About Lisa: Lisa J. Lickel is a graduate of the Christian Writers Guild Apprentice Program and top ten finisher of the first Operation: First Novel contest. Her novels include The Gold Standard, a cozy mystery from Barbour Publishing (February 2009), and a romance from Black Lyon, Meander Scar (February 2010). Her short stories have appeared in Harpstring Magazine, and her other published material includes radio theater with FreeQuincy Radio Theater, Writer’s Digest, You Can Write for Children, numerous newspaper features and blogs including http://favoritePASTimes.blogspot, and http://www.thebarndoor.net. She and her husband live in a 150-year-old house and have two grown sons. Lisa is actively involved in her community and state historical society organizations. A graduate the University of Wisconsin, Stevens Point, with a Bachelor of Science degree in history and Russian Studies, and a former church secretary and desk top publisher, Lisa enjoys working with and mentoring new writers, teaching Telling Your Story workshops and anything historical.
About the Book: One Magical Summer in Oakville, Wisconsin, Love Finds its Way through Four Entwined Lives.
Tessa Hasmer Murphy has a secret. Estranged from her husband, will she let a past love and a fight to save the family farm destroy her marriage and daughter Lindsay’s happiness?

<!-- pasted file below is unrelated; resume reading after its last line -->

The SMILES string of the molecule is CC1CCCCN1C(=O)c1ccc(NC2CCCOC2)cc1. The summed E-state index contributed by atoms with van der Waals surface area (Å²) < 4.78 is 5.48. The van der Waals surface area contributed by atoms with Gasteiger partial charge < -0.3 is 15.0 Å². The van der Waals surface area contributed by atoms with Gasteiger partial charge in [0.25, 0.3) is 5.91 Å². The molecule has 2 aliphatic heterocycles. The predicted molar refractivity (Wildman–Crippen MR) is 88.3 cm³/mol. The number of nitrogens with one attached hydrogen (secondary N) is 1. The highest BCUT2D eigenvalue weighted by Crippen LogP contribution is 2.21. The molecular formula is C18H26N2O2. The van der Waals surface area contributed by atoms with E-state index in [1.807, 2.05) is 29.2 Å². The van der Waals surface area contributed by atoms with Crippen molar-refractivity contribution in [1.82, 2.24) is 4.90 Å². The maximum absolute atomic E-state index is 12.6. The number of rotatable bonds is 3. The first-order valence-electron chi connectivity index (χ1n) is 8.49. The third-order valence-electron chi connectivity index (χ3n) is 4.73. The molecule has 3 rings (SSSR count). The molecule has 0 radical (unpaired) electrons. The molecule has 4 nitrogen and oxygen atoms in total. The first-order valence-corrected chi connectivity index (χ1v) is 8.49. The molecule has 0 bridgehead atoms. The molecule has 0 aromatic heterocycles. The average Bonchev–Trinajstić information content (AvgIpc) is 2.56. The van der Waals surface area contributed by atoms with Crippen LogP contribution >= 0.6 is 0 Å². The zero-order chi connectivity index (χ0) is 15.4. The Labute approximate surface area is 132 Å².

Lindsay Murphy plans to live on her grandparents’ farm until she can find a job, but developer Brandon Calloway has other plans for the property. As she wages war against him, will she lose her heart and the farm both?
Widower Arthur Hasmer’s life and that of his son, Andy, spiral out of control. Then old friend, Dana London, reenters the picture with the power to help them all back to love, joy and faith.
Andy Hasmer has the ultimate bummer life. No mom, not much of a dad, no future. When he’s sent to the farm and wrecks the truck, nothing could be worse than the lousy job he takes to pay Grampa back—except maybe putting up with the pastor’s daughter, Ella.
Reviews and Other Information:
“”You’ll be hooked from the first page of A SUMMER IN OAKVILLE. This novel grabs the senses and doesn’t let go.”
Award-winning novelist Carolyn Howard-Johnson
“A SUMMER IN OAKVILLE is the vivid portrait of a fragmented family finding the faith to unite in an effort to save the land and life they thought they had lost. A wonderful story you might find a bit of yourself in.”
Author Allan E. Ansorge
“A SUMMER IN OAKVILLE transports readers deep into the soul of family. Lisa and Shellie have woven four unique stories into one heart-tugging narrative of reconciliation, love, forgiveness and hope. It’s hard to say who inspires me more. Tessa, Lindsay, Andy, and Art each bring their longings and unravel their secrets in a situation that ultimately ties them together as tightly as your family or mine. A very uplifting read!”
Author Naomi Dawn Musch
“A SUMMER IN OAKVILLE is a cleverly-composed novel that addresses issues from the past, affecting four characters’ present-day lives. Shellie Neumeier and Lisa Lickel are a dynamic writing duo!”
Author Andrea Boeshaar
“Like quills of bittersweet devotion that pierce the heart, yet warm with the matchless comfort of forgiveness—A SUMMER IN OAKVILLE is a beautifully woven series of unforgettable novellas.”
Author Tessa Stockton
Come back Oct 26 for debut historical author, Anne Mateer.